Too Many Forks, Knives, and Spoons – Normally, it is just the two of us when we travel. Sometimes we meet new friends while travelling and invite them over for dinner. And, then there are the times when you have a larger group drop by to your campsite for a BBQ. But, the drawers on the RV are often very small, and unable to hold lots of cutlery. So, we keep the basic complement of a few forks, knives, and spoons in the drawer. We hold a larger set of cutlery in reserve in a Tupperware bin stored in the overhead cabinet for special occasions when we entertain groups. The Tupperware bin also contains scissors, tongs, large salad spoons and forks as well as protects the BBQ lighter. It is easily accessible and keeps all these extra items collocated for easy access when needed.
Biodegradable Dog Bags – We travel with our dogs. Naturally they need to go on walks to do their business. Taking plastic bags to pick up after them is harmful to the environment, but what choices do you have? We use a bag made with similar properties to polyethylene from a biodegradable substance built with starch. They are more expensive compared to plastic bags, but they are fully biodegradable. These bags degrade at least 90% within 90 days or less at 140 degrees F. Be warned, never leave them outside in direct sunlight as they disintegrate into thousands of pieces of confetti in less then two days. But, if stored correctly, they are ideal for picking up after our fur-children.
Girdles on the Glassware – For many years, the LCBO offered these plastic wine bottle sleeves to protect wine bottles. We collected them and use them to encase our glassware in the cupboards. These mesh girdles protected the glass from shock absorbing impacts and eliminated the dreaded clinking noise while on the highway. Best of all, they were free with purchase.
Dryer Sheets in the Closets – You store linens and bedding as well as towels and other fabric-based items on board the RV, but if they are locked away in an air tight cupboard, they can smell odd after a time. Why not just toss in a dryer sheet to freshen up the closets on your RV? Dryer sheets can be used for many off-label purposes such as cleaning and keeping insects and rodents away too. If you must do washing of clothes why travelling, then you know exactly where to find a dryer sheet to freshen the laundry. A dual-purpose solution.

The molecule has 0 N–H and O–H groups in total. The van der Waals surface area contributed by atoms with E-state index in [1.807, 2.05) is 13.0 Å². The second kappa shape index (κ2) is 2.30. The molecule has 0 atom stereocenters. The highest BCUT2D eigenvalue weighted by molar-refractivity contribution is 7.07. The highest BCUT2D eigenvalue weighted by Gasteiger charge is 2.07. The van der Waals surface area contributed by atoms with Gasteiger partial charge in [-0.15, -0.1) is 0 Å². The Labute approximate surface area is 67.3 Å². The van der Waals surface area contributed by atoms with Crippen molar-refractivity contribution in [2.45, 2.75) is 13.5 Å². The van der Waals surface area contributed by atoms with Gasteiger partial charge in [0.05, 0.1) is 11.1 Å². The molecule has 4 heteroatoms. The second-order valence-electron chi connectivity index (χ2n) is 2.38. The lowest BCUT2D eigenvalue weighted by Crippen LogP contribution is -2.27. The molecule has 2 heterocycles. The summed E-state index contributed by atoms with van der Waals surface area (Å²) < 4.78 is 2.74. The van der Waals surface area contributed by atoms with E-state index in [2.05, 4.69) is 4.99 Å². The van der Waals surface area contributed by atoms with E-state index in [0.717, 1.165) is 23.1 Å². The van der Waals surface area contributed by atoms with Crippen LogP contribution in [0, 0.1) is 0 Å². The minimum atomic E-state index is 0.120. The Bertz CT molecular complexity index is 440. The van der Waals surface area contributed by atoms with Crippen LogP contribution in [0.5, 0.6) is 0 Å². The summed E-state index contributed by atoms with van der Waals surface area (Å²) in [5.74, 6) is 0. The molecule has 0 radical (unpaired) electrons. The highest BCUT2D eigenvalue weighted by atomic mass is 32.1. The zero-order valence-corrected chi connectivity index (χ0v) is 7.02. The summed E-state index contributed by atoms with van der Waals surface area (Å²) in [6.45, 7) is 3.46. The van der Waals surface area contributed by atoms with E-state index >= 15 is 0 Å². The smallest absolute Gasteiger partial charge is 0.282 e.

Leave to Door Open – This may seem like an obvious suggestion, but when you have your RV in storage, always leave the appliance doors open to air circulation. This includes refrigerators, freezers, microwave ovens, and conventional ovens too. Trapped air becomes stale air and it induces odors, mould, and mildew. So, promoting air circulation helps to eliminate this issue.
Shampoo Storage in the Shower – RV showers are very small and confined spaces. Normally, there is no place to hold your shampoo bottle or bar of soap. One trick that I use is a hanging shoe storage bag that attaches easily to the shower door. I can store my shampoo and conditioner bottles in it effortlessly. The shoe holder bag that I have is of a mesh design so when it gets wet, it drains and dries perfectly. Now, what to do about the bar of soap? Maybe it is better to use a bottle of body wash?
Pinning the Air Brakes – Since we have a diesel pusher motorhome, we drive inside our coach, unlike those with trailers or fifth wheels who travel in the tow vehicle. As a result, we have an air brake for the parking brake mounted beside the driver’s left side window. With dogs, I am always anxious that they will climb up on the driver’s seat and watch me wherever I am outside of the vehicle – they desperately want to be with us for every minute of a trip. Even if the engine is not running, this is a troubling idea for us. If they accidentally step on the air brake release, then the coach will simply roll away. With our Golden Retrievers, this is a serious concern. So, I use a clothes pin to attach to the air brake release to prevent it from being compressed if a dog inadvertently steps on it. It is Golden Retriever tested and it works well.
These camping hacks are smart, easy, and affordable ways to solve troublesome problems in the RV. You may know many more and it would be wonderful to share them and build a list that can be available to all as a future reference. If you share your RV hacks, then we will post them on our blog site and provide a link that we will be updated with your feedback. So, why not contribute some of your own clever hacks to share with others so we can all enjoy our vacations and be friendly to the environment?
About the Author:
Michael J Martin is a communication technology consultant, licenced pilot, sailor, and passionate amateur photographer. He lives in Toronto with his wife Candy and their dogs. They own a 36’ Holiday Rambler diesel pusher coach and the entire family loves time together in the motorhome.